Research Suggests that children with autism are attached to their parents. However the way they express this attachment can be unusual. To parents, it may seem as if their child is disconnected. Both children and adults with disabilities also tend to have difficulty interpreting what others are thinking and feeling. Subtle social cures such as a smile, wave or grimace may convey little meaning. To a person who misses these social cues, a statement like"Come here!" May mean the same thing, regardless of whether the speaker is smiling and extending her arms for a hug or frowning and planting her fists on her hips. |} Without the ability to interpret gestures and facial expressions, the social world can seem bewildering.

Many persons With disabilities have comparable difficulty seeing things from another person's perspective. Most five year olds understand that other individuals have different thoughts, feelings and goals than they have. A person with autism may lack such understanding. |} This, in turn, can interfere with the ability to predict or understand another individual's actions. |}

It is common -- although not universal -- for those with autism to have difficulty regulating emotions. This can take the form of apparently"immature" behavior such as crying or having outbursts in inappropriate situations. In addition, it can lead to disruptive and physically aggressive behaviour. The tendency to"lose control" may be particularly pronounced in unfamiliar, overwhelming or frustrating circumstances. Frustration can also bring about self-injurious behaviors such as head banging, hair pulling or self-biting.


Communication Difficulties

By age One of the earliest is babbling. By the first birthday, most typically developing toddlers say a word or two, turn and look when they hear their names, point to objects they want or would like to reveal to somebody (not all cultures use pointing in this manner ). When offered something distasteful, they can make clear -- by expression or sound -- that the answer is"no."

By contrast, Young children with autism have a tendency to be postponed in babbling and talking and learning to use gestures. {Some infants who later develop autism coo and babble during the first few months of life before losing these communicative behaviors. |} Others experience significant language delays and don't start to talk until much later. With therapy, however, most individuals with autism do learn to use spoken language and all can learn to communicate.

Many Nonverbal or nearly nonverbal children and adults learn to use communication systems such as pictures (image at left), sign language, electronic word processors or even speech-generating devices.

READ  How To Help A Child With Autism Learn

When Language begins to develop, the individual with autism may use language in unusual ways. Some have difficulty combining words into meaningful sentences. They may speak only single words or repeat the same phrase over and over.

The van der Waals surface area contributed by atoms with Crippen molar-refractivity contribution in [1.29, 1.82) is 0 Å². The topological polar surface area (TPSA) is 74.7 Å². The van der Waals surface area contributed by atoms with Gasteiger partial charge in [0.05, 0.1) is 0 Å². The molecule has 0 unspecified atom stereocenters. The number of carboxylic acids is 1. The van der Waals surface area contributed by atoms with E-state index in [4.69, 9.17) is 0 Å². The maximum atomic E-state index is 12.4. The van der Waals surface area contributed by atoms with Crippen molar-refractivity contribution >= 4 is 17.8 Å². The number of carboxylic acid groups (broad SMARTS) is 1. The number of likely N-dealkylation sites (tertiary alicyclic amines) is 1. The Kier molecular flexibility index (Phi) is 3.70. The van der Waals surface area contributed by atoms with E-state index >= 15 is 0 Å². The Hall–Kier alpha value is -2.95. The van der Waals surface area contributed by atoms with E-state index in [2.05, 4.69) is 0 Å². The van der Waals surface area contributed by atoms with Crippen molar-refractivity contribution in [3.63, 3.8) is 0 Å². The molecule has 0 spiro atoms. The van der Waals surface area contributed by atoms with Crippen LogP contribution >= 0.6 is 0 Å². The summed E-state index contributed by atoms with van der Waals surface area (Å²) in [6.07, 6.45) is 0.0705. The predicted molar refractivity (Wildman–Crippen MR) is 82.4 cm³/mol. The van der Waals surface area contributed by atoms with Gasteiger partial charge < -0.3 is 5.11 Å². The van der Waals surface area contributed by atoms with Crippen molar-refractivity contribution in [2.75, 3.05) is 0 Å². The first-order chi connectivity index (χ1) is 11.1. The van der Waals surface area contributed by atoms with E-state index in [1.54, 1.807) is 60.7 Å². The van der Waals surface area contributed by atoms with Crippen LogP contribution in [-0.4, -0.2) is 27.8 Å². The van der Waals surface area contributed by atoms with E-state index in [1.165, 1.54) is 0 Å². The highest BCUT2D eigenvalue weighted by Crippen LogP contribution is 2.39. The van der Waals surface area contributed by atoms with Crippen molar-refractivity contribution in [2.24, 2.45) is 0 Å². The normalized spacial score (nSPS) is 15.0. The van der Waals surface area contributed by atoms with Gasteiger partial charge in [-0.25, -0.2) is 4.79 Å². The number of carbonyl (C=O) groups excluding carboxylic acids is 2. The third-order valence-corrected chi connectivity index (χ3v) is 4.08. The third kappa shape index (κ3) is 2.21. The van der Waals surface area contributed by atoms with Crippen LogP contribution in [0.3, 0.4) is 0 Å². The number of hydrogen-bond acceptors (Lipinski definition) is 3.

Some mildly Affected children exhibit only slight delays in language or even create precocious language and unusually large vocabularies -- yet have trouble sustaining a conversation. Some children and adults with autism tend to carry on monologues on a favorite subject, giving others little chance to comment. In other words, the normal"give and take" of dialogue proves difficult. Some children with ASD with superior language skills tend to talk like little professors, failing to pick up on the"kid-speak" that's common among their peers.

Another Common difficulty is the inability to understand body language, tone of voice and expressions that aren't supposed to be taken literally. |} By way of instance, an adult with autism might interpret a sarcastic"Oh, that's just great!" As meaning it really is terrific.

Conversely, Facial expressions, movements and expressions may not match what they are saying. Their tone of voice may fail to reflect their feelings. Some use a high-pitched sing-song or a horizontal, robot-like voice. This can make it hard for others know what they want and desire. This failed communication, in turn, may cause frustration and inappropriate behavior (such as screaming or catching ) on the part of the individual with autism. Fortunately, there are proven techniques for helping children and adults with autism learn better ways to express their requirements. As the individual with autism learns to convey what he or she wants, challenging behaviors often subside.


Repetitive Behaviors

Unusual Repetitive behaviors and/or a propensity to engage in a restricted selection of activities are another core symptom of autism. Common repetitive behaviors include hand-flapping, rocking, jumping and twirling, arranging and rearranging objects, and repeating sounds, words, or phrases. |} Sometimes the repetitive behaviour is self-stimulating, such as wiggling fingers in front of the eyes.

The tendency To take part in a restricted selection of activities can be understood in the way that many children with autism play with toys. Some spend hours lining up toys in a particular way instead of using them for pretend play. Similarly, some adults are preoccupied with having household or other objects in a predetermined order or place. {It may prove extremely upsetting if someone or something disrupts the order. |} Along these lines many children and adults with autism need and require intense consistency in their environment and daily routine. {Slight changes can be extremely stressful and lead to outbursts